The federal government is considering a shelter for unaccompanied children of undocumented immigrants in Southern California, possibly near Redlands.    

The Office of Refugee Resettlement, under the U.S. Department of Health and Human Services, is looking at possible site in San Timoteo Canyon, according to official

The Unaccompanied Alien Children Shelter could provide residential “accommodation” for approximately 430 children, who would be taken care of 24 hours a day, seven days a week by at least 430 staff, the documents said.

The solicitation of space in the Inland Empire, with a possible location in the San Timoteo Canyon, near Redlands, was posted by General Services Administration (GSA), which provides workplaces by construction, managing and preserving government buildings.

According to the documents, the shelter is required to provide child bedrooms or sleeping areas, child bathrooms, in-door recreation or multipurpose room, medical, dining area, administrative and support space. In addition, the location should have at least 2 acres of exterior space for outdoor recreation.

GSA is seeking to lease a space within the following designated area: State Route 210 in the north, East Alessandro Boulevard to Central Avenue to State Route 91 in the south, SR 210 to Interstate 10 to Alabama Street to Barton Road to San Timoteo Canyon Road to Redlands Boulevard in the east, and State Route 71 in the west.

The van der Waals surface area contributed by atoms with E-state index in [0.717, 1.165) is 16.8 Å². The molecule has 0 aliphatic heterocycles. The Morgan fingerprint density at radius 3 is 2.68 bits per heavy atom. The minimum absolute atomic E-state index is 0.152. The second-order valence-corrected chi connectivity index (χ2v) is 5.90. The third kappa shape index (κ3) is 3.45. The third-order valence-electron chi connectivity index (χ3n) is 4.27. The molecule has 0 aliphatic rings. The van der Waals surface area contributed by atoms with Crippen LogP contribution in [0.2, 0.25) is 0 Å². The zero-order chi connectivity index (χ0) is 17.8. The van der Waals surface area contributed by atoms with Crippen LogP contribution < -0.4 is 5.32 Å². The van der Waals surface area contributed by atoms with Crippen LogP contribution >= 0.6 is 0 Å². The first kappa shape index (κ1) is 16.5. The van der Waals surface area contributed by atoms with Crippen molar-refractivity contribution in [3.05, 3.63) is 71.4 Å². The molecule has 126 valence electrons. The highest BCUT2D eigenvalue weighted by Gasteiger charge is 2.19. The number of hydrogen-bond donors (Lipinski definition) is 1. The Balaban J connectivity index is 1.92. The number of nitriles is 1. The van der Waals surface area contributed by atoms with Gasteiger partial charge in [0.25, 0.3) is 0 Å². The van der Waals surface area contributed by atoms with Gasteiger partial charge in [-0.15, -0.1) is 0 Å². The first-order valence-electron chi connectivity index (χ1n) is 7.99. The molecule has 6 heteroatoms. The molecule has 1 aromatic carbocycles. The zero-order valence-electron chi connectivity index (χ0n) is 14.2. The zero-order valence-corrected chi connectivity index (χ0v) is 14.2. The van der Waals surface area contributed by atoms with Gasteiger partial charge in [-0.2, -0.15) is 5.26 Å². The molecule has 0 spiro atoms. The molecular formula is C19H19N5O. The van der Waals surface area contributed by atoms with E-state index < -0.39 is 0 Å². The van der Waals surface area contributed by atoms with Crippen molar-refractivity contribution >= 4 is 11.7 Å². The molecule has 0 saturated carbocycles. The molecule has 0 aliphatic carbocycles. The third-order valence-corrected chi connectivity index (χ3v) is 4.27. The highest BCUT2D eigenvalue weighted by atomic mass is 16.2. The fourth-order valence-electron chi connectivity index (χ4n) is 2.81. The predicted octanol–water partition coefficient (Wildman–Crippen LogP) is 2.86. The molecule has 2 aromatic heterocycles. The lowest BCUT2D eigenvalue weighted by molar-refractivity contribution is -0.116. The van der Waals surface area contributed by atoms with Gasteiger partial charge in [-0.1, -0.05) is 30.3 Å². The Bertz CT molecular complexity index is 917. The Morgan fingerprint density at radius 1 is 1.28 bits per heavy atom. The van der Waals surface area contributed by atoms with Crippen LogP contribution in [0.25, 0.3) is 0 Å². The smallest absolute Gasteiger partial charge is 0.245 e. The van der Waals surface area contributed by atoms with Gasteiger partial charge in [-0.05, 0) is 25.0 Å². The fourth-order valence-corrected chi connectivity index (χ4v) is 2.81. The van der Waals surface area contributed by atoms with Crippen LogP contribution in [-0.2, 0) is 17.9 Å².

The building would be 74,000 to 91,000 square feet, the documents said.

“The location of the shelter will be determined by the solicitation for space on behalf of HHS as described in the pre-solicitation notice,” said GSA spokeswoman Pamela Pennington told the Redlands Community News. “HHS will manage the shelter.”

The shelter could start operating on December 2020.  

For that to happen California would have to grant a license after all necessary modifications and improvements have been completed in accordance with state and community care and group home licensing requirements.

According to the U.S. Customs and Border Protection, more than 144,000 migrants were taken into custody in May of this year, a 32 percent increase from April.  About 40 percent of those arrested were children, authorities said.